SHOCKED housing officials were forced to take immediate action after discovering a Sheffield flat was being let – when the only access was a rickety ladder outside.
The tenant was immediately asked to leave the second-floor property in Fir Vale for their own safety and rehoused, while the landlord was banned from renting it out again.
However, Sheffield Council was unable to prosecute because having an unsafe property is not in itself a crime – and landlords can only be guilty of an offence if they breach a notice to make improvements.
The case was one of the worst of hundreds dealt with by Sheffield Council officials on the trail of rogue landlords who let properties which are unsafe or in poor repair.
In total, 557 complaints have been investigated over the last 12 months, compared with 844 in 2010/11, but the council said the number of cases fluctuates.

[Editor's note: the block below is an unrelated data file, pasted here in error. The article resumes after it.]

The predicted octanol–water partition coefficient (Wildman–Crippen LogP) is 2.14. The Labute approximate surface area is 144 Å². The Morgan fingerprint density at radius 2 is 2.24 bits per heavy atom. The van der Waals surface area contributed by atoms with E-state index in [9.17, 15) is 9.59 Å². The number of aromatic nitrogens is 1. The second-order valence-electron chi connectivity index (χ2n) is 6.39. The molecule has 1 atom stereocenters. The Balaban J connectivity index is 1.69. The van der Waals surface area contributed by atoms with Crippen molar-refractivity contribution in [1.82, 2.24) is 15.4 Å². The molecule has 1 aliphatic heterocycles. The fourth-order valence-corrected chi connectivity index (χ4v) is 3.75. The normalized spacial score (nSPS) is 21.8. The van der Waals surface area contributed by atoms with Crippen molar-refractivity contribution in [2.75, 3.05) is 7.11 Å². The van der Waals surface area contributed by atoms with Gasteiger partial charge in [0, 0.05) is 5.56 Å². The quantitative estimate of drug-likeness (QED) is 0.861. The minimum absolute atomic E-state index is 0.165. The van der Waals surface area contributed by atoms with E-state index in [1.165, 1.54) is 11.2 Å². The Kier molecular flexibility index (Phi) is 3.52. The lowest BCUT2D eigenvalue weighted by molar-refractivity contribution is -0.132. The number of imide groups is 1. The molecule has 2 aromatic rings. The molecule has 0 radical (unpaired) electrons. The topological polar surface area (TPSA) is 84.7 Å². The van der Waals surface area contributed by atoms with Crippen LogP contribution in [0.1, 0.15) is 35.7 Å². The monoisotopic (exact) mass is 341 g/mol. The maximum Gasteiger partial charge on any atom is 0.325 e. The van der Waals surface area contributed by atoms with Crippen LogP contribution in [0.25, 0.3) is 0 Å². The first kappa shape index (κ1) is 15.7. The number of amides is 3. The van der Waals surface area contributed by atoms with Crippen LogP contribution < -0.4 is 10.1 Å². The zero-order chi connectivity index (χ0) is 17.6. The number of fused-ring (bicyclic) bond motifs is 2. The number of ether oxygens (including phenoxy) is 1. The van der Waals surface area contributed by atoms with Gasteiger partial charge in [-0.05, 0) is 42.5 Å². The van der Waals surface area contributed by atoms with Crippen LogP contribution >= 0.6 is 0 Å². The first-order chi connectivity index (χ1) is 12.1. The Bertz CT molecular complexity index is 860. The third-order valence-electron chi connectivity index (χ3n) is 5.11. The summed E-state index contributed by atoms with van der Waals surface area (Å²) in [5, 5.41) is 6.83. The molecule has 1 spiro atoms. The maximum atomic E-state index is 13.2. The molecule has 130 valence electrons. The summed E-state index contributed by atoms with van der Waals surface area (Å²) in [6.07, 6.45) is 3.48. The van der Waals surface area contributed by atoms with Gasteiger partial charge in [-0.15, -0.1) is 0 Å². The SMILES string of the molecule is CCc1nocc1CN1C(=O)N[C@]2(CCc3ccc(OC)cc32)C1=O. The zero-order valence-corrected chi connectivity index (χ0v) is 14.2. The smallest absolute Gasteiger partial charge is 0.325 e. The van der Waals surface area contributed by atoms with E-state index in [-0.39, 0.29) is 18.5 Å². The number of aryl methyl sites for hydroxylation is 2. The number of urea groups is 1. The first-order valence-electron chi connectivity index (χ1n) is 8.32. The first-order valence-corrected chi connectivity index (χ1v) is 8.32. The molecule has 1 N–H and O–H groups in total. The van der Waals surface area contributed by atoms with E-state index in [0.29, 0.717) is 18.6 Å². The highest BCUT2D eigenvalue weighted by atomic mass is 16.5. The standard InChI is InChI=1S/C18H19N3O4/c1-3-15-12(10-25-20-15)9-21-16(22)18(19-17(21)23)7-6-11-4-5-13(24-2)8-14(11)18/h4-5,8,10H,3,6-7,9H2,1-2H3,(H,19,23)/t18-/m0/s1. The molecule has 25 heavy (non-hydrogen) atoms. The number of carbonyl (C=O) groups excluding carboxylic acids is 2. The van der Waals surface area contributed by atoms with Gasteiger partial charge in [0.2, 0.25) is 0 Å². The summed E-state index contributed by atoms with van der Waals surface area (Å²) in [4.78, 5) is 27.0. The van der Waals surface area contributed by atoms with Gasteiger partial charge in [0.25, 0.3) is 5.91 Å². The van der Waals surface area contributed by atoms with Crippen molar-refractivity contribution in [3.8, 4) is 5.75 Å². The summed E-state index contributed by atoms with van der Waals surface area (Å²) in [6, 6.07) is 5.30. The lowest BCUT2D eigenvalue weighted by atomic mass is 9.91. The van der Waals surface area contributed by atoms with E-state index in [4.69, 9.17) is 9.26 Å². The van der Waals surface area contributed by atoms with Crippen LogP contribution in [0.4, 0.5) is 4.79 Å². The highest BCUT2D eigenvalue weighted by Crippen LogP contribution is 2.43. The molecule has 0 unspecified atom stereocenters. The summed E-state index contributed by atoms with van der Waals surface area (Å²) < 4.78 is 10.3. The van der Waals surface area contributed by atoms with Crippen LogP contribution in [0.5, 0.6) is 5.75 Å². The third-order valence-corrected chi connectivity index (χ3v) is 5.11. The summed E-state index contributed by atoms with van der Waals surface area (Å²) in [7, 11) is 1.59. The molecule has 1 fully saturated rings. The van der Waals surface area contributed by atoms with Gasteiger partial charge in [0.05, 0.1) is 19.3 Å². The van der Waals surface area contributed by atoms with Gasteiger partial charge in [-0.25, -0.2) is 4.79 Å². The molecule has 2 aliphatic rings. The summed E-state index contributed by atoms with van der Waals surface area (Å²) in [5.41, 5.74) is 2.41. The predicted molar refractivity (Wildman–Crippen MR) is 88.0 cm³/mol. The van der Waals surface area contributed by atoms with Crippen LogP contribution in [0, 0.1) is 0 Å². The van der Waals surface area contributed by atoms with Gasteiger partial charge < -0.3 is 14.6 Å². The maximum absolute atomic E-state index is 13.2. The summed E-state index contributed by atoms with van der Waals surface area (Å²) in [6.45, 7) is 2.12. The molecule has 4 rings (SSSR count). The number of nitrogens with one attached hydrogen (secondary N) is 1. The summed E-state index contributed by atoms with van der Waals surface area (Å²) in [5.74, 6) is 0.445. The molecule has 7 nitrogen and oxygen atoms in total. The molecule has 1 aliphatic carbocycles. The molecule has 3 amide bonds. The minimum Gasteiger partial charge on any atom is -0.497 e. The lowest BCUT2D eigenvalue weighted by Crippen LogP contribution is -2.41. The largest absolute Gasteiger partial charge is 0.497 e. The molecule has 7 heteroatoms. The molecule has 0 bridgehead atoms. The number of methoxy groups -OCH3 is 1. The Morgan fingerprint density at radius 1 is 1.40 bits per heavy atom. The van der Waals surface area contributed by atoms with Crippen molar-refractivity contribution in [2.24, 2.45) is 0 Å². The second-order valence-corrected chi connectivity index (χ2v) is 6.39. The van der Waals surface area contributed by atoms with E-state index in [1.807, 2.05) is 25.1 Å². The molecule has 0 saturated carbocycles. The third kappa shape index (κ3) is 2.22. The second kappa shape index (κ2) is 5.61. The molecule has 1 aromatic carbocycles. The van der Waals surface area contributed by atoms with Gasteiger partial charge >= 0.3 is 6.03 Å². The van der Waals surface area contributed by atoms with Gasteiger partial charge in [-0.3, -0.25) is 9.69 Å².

Of the cases in the last year, the bulk concerned poor repair of properties which were dealt with informally.
Letters were sent to landlords in a further 226 cases and four cases resulted in prosecution.
Chris Champion, council manager for private households, said: “We take action where there are five hazards – danger of falling on stairs, excess cold, risk of falls, fire and entry by intruders.
“We can issue an improvement notice or, if conditions are such that people shouldn’t live at a property, a prohibition notice, as at Fir Vale.
“That was a shocking case. The tenant had been living at that property for months.”
The council is also one of the best in the country at prosecuting landlords for illegal evictions, with four cases having gone before the courts in the past year out of 40 in the country.
There are 10 more prosecutions for breach of improvement notices and illegal evictions in the pipeline.